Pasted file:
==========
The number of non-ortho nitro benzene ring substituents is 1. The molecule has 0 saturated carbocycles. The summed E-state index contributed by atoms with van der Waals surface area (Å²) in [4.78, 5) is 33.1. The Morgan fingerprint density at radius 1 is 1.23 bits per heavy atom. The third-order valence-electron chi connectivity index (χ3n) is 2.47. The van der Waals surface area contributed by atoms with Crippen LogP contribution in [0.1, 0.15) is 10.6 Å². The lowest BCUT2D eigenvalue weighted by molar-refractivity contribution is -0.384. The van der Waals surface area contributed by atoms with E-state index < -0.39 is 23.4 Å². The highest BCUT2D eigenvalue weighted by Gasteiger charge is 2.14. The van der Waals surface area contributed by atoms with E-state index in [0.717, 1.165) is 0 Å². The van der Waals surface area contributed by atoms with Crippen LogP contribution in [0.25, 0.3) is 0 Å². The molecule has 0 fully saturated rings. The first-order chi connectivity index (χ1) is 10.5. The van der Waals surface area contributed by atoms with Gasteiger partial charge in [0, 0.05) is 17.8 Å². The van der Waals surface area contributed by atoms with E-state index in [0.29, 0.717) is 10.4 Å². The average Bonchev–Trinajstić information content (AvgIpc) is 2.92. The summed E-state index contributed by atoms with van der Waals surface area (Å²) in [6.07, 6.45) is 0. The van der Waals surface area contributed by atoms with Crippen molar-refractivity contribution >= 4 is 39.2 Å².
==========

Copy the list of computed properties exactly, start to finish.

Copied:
The number of non-ortho nitro benzene ring substituents is 1. The molecule has 0 saturated carbocycles. The summed E-state index contributed by atoms with van der Waals surface area (Å²) in [4.78, 5) is 33.1. The Morgan fingerprint density at radius 1 is 1.23 bits per heavy atom. The third-order valence-electron chi connectivity index (χ3n) is 2.47. The van der Waals surface area contributed by atoms with Crippen LogP contribution in [0.1, 0.15) is 10.6 Å². The lowest BCUT2D eigenvalue weighted by molar-refractivity contribution is -0.384. The van der Waals surface area contributed by atoms with E-state index < -0.39 is 23.4 Å². The highest BCUT2D eigenvalue weighted by Gasteiger charge is 2.14. The van der Waals surface area contributed by atoms with E-state index in [0.717, 1.165) is 0 Å². The van der Waals surface area contributed by atoms with Crippen LogP contribution in [0.25, 0.3) is 0 Å². The molecule has 0 fully saturated rings. The first-order chi connectivity index (χ1) is 10.5. The van der Waals surface area contributed by atoms with Gasteiger partial charge in [0, 0.05) is 17.8 Å². The van der Waals surface area contributed by atoms with E-state index in [0.29, 0.717) is 10.4 Å². The average Bonchev–Trinajstić information content (AvgIpc) is 2.92. The summed E-state index contributed by atoms with van der Waals surface area (Å²) in [6.07, 6.45) is 0. The van der Waals surface area contributed by atoms with Crippen molar-refractivity contribution >= 4 is 39.2 Å².